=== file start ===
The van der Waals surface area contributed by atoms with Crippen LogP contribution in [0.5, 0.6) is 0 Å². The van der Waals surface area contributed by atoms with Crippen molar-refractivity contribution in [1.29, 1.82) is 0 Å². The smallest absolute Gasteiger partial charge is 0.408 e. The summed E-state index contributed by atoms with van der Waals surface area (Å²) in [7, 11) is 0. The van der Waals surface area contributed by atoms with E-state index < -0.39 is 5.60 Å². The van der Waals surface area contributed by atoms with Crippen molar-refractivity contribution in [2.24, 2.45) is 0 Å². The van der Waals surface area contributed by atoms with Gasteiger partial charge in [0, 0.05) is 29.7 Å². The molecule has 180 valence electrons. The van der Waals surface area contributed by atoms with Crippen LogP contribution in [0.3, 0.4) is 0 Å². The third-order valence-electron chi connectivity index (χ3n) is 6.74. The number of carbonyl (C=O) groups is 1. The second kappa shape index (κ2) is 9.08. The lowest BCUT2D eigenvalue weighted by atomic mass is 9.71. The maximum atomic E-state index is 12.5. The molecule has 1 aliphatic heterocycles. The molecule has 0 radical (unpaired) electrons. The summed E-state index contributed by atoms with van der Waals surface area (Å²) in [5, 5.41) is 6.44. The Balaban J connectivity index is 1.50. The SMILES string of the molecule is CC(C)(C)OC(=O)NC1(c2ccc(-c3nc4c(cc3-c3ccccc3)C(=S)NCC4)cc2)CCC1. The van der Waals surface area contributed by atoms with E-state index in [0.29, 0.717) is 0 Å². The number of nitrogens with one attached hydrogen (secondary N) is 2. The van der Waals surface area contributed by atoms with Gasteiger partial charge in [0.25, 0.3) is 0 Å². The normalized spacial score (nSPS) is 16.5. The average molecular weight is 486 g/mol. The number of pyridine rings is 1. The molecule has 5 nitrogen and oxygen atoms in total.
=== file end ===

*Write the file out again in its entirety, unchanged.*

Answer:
The van der Waals surface area contributed by atoms with Crippen LogP contribution in [0.5, 0.6) is 0 Å². The van der Waals surface area contributed by atoms with Crippen molar-refractivity contribution in [1.29, 1.82) is 0 Å². The smallest absolute Gasteiger partial charge is 0.408 e. The summed E-state index contributed by atoms with van der Waals surface area (Å²) in [7, 11) is 0. The van der Waals surface area contributed by atoms with E-state index < -0.39 is 5.60 Å². The van der Waals surface area contributed by atoms with Crippen molar-refractivity contribution in [2.24, 2.45) is 0 Å². The van der Waals surface area contributed by atoms with Gasteiger partial charge in [0, 0.05) is 29.7 Å². The molecule has 180 valence electrons. The van der Waals surface area contributed by atoms with Crippen LogP contribution in [0.3, 0.4) is 0 Å². The third-order valence-electron chi connectivity index (χ3n) is 6.74. The number of carbonyl (C=O) groups is 1. The second kappa shape index (κ2) is 9.08. The lowest BCUT2D eigenvalue weighted by atomic mass is 9.71. The maximum atomic E-state index is 12.5. The molecule has 1 aliphatic heterocycles. The molecule has 0 radical (unpaired) electrons. The summed E-state index contributed by atoms with van der Waals surface area (Å²) in [5, 5.41) is 6.44. The Balaban J connectivity index is 1.50. The SMILES string of the molecule is CC(C)(C)OC(=O)NC1(c2ccc(-c3nc4c(cc3-c3ccccc3)C(=S)NCC4)cc2)CCC1. The van der Waals surface area contributed by atoms with E-state index in [0.29, 0.717) is 0 Å². The number of nitrogens with one attached hydrogen (secondary N) is 2. The van der Waals surface area contributed by atoms with Gasteiger partial charge in [0.25, 0.3) is 0 Å². The normalized spacial score (nSPS) is 16.5. The average molecular weight is 486 g/mol. The number of pyridine rings is 1. The molecule has 5 nitrogen and oxygen atoms in total.